> which  reinforce PARTICULAR neuronal pathways while other neurons die
> off.
> There may be biological interactions which are not intentional or
> MARKED that are also relational and central to development. However I
> was drawing attention to a subset of "relationaln interaction" which
> is MARKED coordinated interactivity.
> Larry
> On 11/2/10, Monica Hansen <monica.hansen@vandals.uidaho.edu> wrote:
> > Larry,
> > I am going to have to suggest the possibility that the of emergence of
> > intentional , joint mediated activity cannot be the fixed point of birth
> > because the fetus is viable at no arbitrary, universal cut-off (or would
> > that be on) date. Individual development can and does occur more quickly
> for
> > some perceptual and functional systems rather than others--it is not the
> > same for all babies, but there is a range of normal development. The
> visual
> > system is not the only perceptual system that can act as a channel for
> > mediation. Studies on prenatal learning have shown effects of decreased
> > heart in response to hearing familiar stories (DeCasper, 1994). Newborns
> > have been shown to discriminate between legal and illegal syllables
> (Mehler,
> > 1994) which implicates a consideration of the role of prosody in
> > and neonatal language acquisition. Although these references are dated
> and
> > more current research has surely been done, if learning is possible
> before
> > birth, it follows that intentional joint mediation is also possible. The
> > actual time of birth is not the impetus for these systems to begin
> function.
> > Does consciousness begin to emerge before the newborns eyes have been
> opened
> > to the world? Just a little metonymy to show how these things are
> sometimes
> > still meaningful, but can't be taken so literally).
> >
> > -----Original Message-----
> > From: xmca-bounces@weber.ucsd.edu [mailto:xmca-bounces@weber.ucsd.edu]
> On
> > Behalf Of Larry Purss
> > Sent: Tuesday, November 02, 2010 12:05 AM
> > To: eXtended Mind, Culture, Activity
> > Subject: [xmca] Marked joint activity affects neurons and synapses
> >
> > Hi Mike
> >
> > You asked how early MARKED [intentional] joint mediated activity begins
> in
> > the development of the infant.
> > My answer is must start at birth. My limited understanding of
> neurobiology
> > is that the infants has over a billion neurons at birth.  From the
> of
> > birth the mother is taking the lead marking some sights [smiles & eye
> gaze]
> > and sounds [baby talk] that the infants is distinguishing.  My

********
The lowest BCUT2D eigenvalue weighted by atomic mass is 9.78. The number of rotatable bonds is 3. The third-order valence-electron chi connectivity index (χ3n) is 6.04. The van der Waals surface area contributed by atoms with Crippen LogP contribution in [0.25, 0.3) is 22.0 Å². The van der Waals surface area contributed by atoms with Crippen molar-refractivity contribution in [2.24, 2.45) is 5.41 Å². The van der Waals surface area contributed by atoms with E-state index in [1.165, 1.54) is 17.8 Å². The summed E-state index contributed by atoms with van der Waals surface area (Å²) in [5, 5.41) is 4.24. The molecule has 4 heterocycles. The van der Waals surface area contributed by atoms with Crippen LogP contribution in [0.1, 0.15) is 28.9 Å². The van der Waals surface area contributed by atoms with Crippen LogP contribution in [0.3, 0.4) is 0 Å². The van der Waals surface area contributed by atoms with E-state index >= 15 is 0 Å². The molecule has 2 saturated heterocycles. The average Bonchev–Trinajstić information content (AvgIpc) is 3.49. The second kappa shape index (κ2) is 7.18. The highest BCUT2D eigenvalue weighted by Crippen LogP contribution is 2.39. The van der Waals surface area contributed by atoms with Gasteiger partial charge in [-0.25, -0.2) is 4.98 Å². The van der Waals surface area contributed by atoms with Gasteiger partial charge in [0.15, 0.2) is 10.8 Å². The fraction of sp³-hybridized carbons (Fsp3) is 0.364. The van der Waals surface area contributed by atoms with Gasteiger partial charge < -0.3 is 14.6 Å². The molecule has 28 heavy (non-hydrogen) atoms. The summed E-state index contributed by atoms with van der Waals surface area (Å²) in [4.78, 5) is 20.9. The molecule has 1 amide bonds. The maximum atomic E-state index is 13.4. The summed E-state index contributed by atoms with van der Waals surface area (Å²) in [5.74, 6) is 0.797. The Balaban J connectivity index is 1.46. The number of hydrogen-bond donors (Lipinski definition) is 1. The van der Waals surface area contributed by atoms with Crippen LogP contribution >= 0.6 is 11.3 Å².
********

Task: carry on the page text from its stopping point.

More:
> understanding
> > is the infant's nuronal activity is making DISTINCTIONS ABOUT THIS NOT
> > THAT.  The synoptic connections that are NOT being activated are dying
> out
> > in the millions, while the synapses which are firing are retained.
> > Therefore in MARKED joint activity Bateson's the "difference that makes
> > difference" could just at accurately be stated as the "the difference
> that
> > makes NO difference" is also affecting the structure of the neuronal
> >  This is why a baby at three weeks old that has had a cataract in one
> > since birth [with no neurons in the brain firing and synapses dying off
> > without use]  if the cataract is removed, must have the good eye patched
> for
> > A YEAR in order to force the eye that was repaired to focus and begin
> > to fire the neurons and rewire the brain. The good eye must be
> > for a year or it would continue to fire and the other eye that is now
> able
> > to see would NOT fire neurons thought the optic nerve had been
> > restored. After the year, the eye that was patched [which was working
> > the first three weeks] is still able to cordinate with the other eye and
> > double vision is restored.  If the eye with the cataract had waited for
> > weeks before removal, [instead of three weeks] the eye would have
> > been permanently blind.
> >   Now what was happening to the development of sight in these first few
> > weeks was that the neurons that were firing and responding to sight were
> > being activated and strengthened while the neurons that were not
> activating
> > were dying off permanently.
> > This seems to be an example of  the centrality of the human capacity to
> make
> > distinctions as a central capacity at birth. However humans are
> "seconded"
> > natured [cultural and historical] and therefore the "distinctions that
> make
> > a difference" are expressed as MARKED jointly mediated activity.  The
> > neurons for speech for example at 3 weeks can distinguish the sounds in
> > English, Finnish, Chinese, etc as the neuronal paths exist to
> > ALL the various sounds.  However, this window of opportunity stays open
> for
> > a very limited time and after a few months of hearing English sounds,
> > not Finnish or Chinese, the capacity to make these distinctions is
> > extinguished.
> > Now the central question is Does the infant IMITATE the sounds it hears
> or
> > is it more accurate to suggest the parents MARK their verbal speech with
> the
> > infant and in the process coordinate what sounds are accentuated and
> > relevant for neuronal activity?
> >
> > The marking of THIS not THAT as a second-natured process in the first
> weeks
> > of life have profound implications for what creates a diifference that
> makes
> > a difference and the complementary process of the difference that does
> not
> > make a differnce. What is marked becomes recognized and attended to and
> > materially transform the neurobiological networks of neurons and
> synapses.
> > Now the fact is that the brain DOUBLES in size in the first year of life
> >
> > I hope I have these temporal sequences accurate but the general point is
> > accurate.  From birth MARKED [intentional] coordinated activity is
> > CONSTITUTING the emergence of agentive capacity as the infant focuses on
> > THIS not THAT.
> >
> > Larry